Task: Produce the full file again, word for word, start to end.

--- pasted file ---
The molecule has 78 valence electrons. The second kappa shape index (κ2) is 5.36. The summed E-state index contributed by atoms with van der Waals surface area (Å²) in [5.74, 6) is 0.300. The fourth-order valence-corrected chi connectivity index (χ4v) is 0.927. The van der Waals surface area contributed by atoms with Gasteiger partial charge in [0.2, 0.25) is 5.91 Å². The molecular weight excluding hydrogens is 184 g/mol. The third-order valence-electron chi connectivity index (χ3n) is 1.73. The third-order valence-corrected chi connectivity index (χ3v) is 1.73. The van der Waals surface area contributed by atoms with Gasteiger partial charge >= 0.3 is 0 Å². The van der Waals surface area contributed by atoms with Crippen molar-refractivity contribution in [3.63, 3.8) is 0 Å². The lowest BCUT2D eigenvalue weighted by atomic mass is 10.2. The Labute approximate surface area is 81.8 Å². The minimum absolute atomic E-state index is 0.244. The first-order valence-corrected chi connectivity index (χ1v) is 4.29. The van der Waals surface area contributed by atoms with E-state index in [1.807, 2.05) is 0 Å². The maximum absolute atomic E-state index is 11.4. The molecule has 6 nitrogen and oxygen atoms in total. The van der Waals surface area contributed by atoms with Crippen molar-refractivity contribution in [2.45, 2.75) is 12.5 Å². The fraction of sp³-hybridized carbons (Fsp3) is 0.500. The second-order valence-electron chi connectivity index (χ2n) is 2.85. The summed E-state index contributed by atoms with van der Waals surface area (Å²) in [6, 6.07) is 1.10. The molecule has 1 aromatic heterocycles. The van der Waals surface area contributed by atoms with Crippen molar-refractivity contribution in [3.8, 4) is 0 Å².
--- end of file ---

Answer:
The molecule has 78 valence electrons. The second kappa shape index (κ2) is 5.36. The summed E-state index contributed by atoms with van der Waals surface area (Å²) in [5.74, 6) is 0.300. The fourth-order valence-corrected chi connectivity index (χ4v) is 0.927. The van der Waals surface area contributed by atoms with Gasteiger partial charge in [0.2, 0.25) is 5.91 Å². The molecular weight excluding hydrogens is 184 g/mol. The third-order valence-electron chi connectivity index (χ3n) is 1.73. The third-order valence-corrected chi connectivity index (χ3v) is 1.73. The van der Waals surface area contributed by atoms with Gasteiger partial charge >= 0.3 is 0 Å². The van der Waals surface area contributed by atoms with Crippen molar-refractivity contribution in [3.63, 3.8) is 0 Å². The lowest BCUT2D eigenvalue weighted by atomic mass is 10.2. The Labute approximate surface area is 81.8 Å². The minimum absolute atomic E-state index is 0.244. The first-order valence-corrected chi connectivity index (χ1v) is 4.29. The van der Waals surface area contributed by atoms with E-state index in [1.807, 2.05) is 0 Å². The maximum absolute atomic E-state index is 11.4. The molecule has 6 nitrogen and oxygen atoms in total. The van der Waals surface area contributed by atoms with Crippen molar-refractivity contribution in [2.45, 2.75) is 12.5 Å². The fraction of sp³-hybridized carbons (Fsp3) is 0.500. The second-order valence-electron chi connectivity index (χ2n) is 2.85. The summed E-state index contributed by atoms with van der Waals surface area (Å²) in [6, 6.07) is 1.10. The molecule has 1 aromatic heterocycles. The van der Waals surface area contributed by atoms with Crippen molar-refractivity contribution in [3.8, 4) is 0 Å².